I recall him in his broad-brim hat and Quaker-cut coat as he walked the streets of London; a tall man, with a complexion gathered, not from the counting-house, but from rural walks through "the valley of Fern," by the banks of his "favourite Deben." His expression had, I thought, more of the keenness of the man of business than the visionary fancies of the poet. His mouth was close and "mercantile," but his eyes were gentle, generous, and kindly. Assuredly, however, he seemed country-born, country-bred, and with country manners — they were neither rude nor coarse. His daughter is justified in saying he had "a happy frankness of nature," and was a pleasant companion, with a general flow of good spirits, with much of the prudence, sound sense, and "rationality" of the "Friends," mixed with the cordiality and outward as well as inward sympathy they are too frequently educated to repress.
He was born in London on the 31st of January, 1784, and died at Woodbridge on the 19th of February, 1849. He was but a few days old when his mother died, but in his father's second wife he had a friend so loving and true, that he did not know she was not his own mother until he learned the fact when a boy at a boarding-school.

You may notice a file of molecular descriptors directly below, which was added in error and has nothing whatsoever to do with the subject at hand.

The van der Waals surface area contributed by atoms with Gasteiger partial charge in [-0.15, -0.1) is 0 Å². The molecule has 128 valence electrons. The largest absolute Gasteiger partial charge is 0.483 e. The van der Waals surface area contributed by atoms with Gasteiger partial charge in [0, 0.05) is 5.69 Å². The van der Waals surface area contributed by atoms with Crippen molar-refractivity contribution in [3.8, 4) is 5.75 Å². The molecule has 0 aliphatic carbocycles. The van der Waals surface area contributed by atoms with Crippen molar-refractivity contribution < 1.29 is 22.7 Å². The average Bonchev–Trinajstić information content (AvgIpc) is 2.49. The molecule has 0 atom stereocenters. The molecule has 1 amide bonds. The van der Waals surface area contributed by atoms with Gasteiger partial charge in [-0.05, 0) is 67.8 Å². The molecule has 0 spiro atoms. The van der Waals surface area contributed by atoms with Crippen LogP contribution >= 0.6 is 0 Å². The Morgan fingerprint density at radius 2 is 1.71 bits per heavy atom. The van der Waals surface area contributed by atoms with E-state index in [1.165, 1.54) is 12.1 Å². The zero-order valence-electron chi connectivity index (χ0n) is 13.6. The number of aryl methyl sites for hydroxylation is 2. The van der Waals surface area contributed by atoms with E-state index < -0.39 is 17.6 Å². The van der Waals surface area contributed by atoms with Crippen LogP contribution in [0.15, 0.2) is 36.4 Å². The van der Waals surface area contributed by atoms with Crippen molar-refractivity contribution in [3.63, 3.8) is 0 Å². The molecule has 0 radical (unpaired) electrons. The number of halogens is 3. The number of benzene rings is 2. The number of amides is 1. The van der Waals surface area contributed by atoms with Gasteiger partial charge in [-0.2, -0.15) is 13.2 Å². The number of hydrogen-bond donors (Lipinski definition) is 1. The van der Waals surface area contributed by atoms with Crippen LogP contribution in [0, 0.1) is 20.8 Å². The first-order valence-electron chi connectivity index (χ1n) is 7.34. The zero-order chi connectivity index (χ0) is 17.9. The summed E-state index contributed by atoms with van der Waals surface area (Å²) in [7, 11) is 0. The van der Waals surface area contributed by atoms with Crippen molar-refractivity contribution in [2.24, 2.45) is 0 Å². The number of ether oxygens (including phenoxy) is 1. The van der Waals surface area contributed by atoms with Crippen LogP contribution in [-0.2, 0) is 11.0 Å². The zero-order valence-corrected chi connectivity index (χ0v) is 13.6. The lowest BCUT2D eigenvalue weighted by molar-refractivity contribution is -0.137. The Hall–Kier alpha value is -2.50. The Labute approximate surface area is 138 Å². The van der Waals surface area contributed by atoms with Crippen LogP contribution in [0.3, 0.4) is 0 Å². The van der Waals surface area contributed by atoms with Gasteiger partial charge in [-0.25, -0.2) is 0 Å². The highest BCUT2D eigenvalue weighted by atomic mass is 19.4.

His simple poetry illustrates the homely joys and domestic virtues: it is full of feeling and fancy; by no means of the highest class, but easily comprehended by the mind and the heart. A letter I received from him in 1845 may be given as an illustration of his character; it accompanied a little volume entitled "Household Verses:"—
"For the book thus forwarded to thee I do not feel called upon to say much. I expect it will be thought tame and insipid by many. But I am a lover of the quiet household virtues — can breathe most freely in that purer atmosphere in which they live, move, and have their being; and have felt restrained, not less by my taste than by my religious creed, from seeking to gain popularity by the use of those exciting stimulants so much in vogue of later years with the followers of the Muses. To those who can analyse and appreciate the deep, still under-current of thought and feeling which home and every-day life affords, I do not think my subjects, or mode of treating them, will be insipid; others I can hardly hope to please, so if I must suffer for my somewhat unfashionable predilections, I shall have the comfort of knowing they are hearty, though homely, and sincere, though simple."
His daughter (and she is not the only witness) bears testimony to "his genuine piety to God, good-will to men, and cheerful, guileless spirit which animated him, not only while writing in the undisturbed seclusion of the closet, but through the walk and practice of daily life." Though town born and bred, he loved nature with intense love; "earth, and sky, and water, trees, fields, and lanes;" and above all, the human face divine. Memory and fancy made his little study full of life, peopling its silent walls with nature's cherished charms.